The MBTA has recently, though unofficially, indicated that late-night service may soon be a thing of the past.
When T drivers most recently picked their shift preferences, the late-night shift was not offered, WHDH reported. That could be a sign that late-night service may soon be eliminated from the schedule altogether.
- Celebrity deaths 2018: All the stars we lost too soon 45 Pictures
- Photos: Starbucks Reserve Roastery NYC reconnects you with your coffee 48 Pictures
Joe Pesaturo, an MBTA spokesman, said in an email to the Boston Globe, that “no decision has been made,” and spring schedules do not include the late-night shifts because adding rail trips at a later time is easier than removing them from the schedule.
“We didn’t want to have them sign up for things that could be changing,” MBTA board member Monica Tibbits-Nutt was quoted by the Globe, echoing Pesaturo’s point about scheduling.
The MBTA vote on late-night service will take place on Feb. 29, but some worry that public involvement in any decision-making is for naught since officials already seem to have their minds made up on canceling late-night service, even though they say no decision has been made, the Globe added.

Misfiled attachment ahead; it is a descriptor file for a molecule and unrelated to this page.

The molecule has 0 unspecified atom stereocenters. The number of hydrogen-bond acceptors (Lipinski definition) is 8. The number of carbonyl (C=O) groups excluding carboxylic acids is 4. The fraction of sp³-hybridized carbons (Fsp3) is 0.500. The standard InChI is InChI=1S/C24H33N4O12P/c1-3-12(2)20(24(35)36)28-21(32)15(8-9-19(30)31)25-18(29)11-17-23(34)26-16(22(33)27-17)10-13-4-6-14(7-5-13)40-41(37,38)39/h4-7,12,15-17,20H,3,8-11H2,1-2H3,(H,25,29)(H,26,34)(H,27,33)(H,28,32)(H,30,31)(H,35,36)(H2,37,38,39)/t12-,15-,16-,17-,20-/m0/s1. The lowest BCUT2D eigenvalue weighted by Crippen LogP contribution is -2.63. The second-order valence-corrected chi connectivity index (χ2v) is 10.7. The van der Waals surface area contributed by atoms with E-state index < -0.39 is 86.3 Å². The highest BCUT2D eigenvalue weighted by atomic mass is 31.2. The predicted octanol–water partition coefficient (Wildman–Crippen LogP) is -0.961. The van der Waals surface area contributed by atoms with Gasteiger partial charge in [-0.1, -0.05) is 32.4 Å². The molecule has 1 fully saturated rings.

“This isn’t about logistics, this isn’t about planning ahead,” Caroline Casey, a T Riders Union community organizer, told the Globe. “This is about the fact that this public process is a sham.”
Started in 2001, late-night service was dropped four years later due to low ridership, only to be brought back in 2014 with the most popular bus and subway lines having extended hours, according to WHDH, which added that the cost of late-night service is $14 million per year.
Since then, members of the T's oversight board have heard reports that ridership late at night is low.
Waiting for his train at South Station Monday afternoon, 19-year-old Harvard student Gillermo Gomez said he rides the T during the day, but never at night - the latest he’s used the subway is 4 p.m.
The crowd using late-night service, he said, seems like it could be a “a little sketchy.”
And, he said, “It’s easier to just split a cab or an Uber.”
But Brian Finn, 24, a former student at the Wentworth Institute of Technology, said he thought the T should instead be increasing its late-night service coverage, offering trains 24 hours per day.
“That would be awesome. It would give you a little more peace of mind when you’re out late with friends,” he said. He now lives in Haverhill.
As for the possibility that the T could halt the service, Finn said, “I wouldn’t like that.”
Spencer Buell contributed to this report.